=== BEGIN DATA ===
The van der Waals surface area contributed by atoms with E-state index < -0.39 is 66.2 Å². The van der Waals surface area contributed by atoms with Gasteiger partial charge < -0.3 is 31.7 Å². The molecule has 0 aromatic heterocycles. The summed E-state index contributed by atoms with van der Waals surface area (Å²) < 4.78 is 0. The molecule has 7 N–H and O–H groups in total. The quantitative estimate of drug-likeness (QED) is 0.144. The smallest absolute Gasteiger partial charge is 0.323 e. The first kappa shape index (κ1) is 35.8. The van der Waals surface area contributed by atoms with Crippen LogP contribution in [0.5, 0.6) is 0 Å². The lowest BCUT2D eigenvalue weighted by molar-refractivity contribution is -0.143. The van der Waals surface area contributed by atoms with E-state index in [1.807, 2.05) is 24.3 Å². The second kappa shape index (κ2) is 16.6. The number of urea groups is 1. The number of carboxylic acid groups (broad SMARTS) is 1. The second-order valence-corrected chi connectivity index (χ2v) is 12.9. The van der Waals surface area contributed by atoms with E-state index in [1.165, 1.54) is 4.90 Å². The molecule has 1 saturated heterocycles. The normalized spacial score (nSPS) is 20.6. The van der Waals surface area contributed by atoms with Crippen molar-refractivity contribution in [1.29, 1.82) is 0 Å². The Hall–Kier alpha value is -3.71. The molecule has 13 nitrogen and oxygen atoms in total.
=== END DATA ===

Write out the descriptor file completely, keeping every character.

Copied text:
The van der Waals surface area contributed by atoms with E-state index < -0.39 is 66.2 Å². The van der Waals surface area contributed by atoms with Gasteiger partial charge < -0.3 is 31.7 Å². The molecule has 0 aromatic heterocycles. The summed E-state index contributed by atoms with van der Waals surface area (Å²) < 4.78 is 0. The molecule has 7 N–H and O–H groups in total. The quantitative estimate of drug-likeness (QED) is 0.144. The smallest absolute Gasteiger partial charge is 0.323 e. The first kappa shape index (κ1) is 35.8. The van der Waals surface area contributed by atoms with Crippen LogP contribution in [0.5, 0.6) is 0 Å². The lowest BCUT2D eigenvalue weighted by molar-refractivity contribution is -0.143. The van der Waals surface area contributed by atoms with E-state index in [1.807, 2.05) is 24.3 Å². The second kappa shape index (κ2) is 16.6. The number of urea groups is 1. The number of carboxylic acid groups (broad SMARTS) is 1. The second-order valence-corrected chi connectivity index (χ2v) is 12.9. The van der Waals surface area contributed by atoms with E-state index in [1.165, 1.54) is 4.90 Å². The molecule has 1 saturated heterocycles. The normalized spacial score (nSPS) is 20.6. The van der Waals surface area contributed by atoms with Crippen molar-refractivity contribution in [1.29, 1.82) is 0 Å². The Hall–Kier alpha value is -3.71. The molecule has 13 nitrogen and oxygen atoms in total.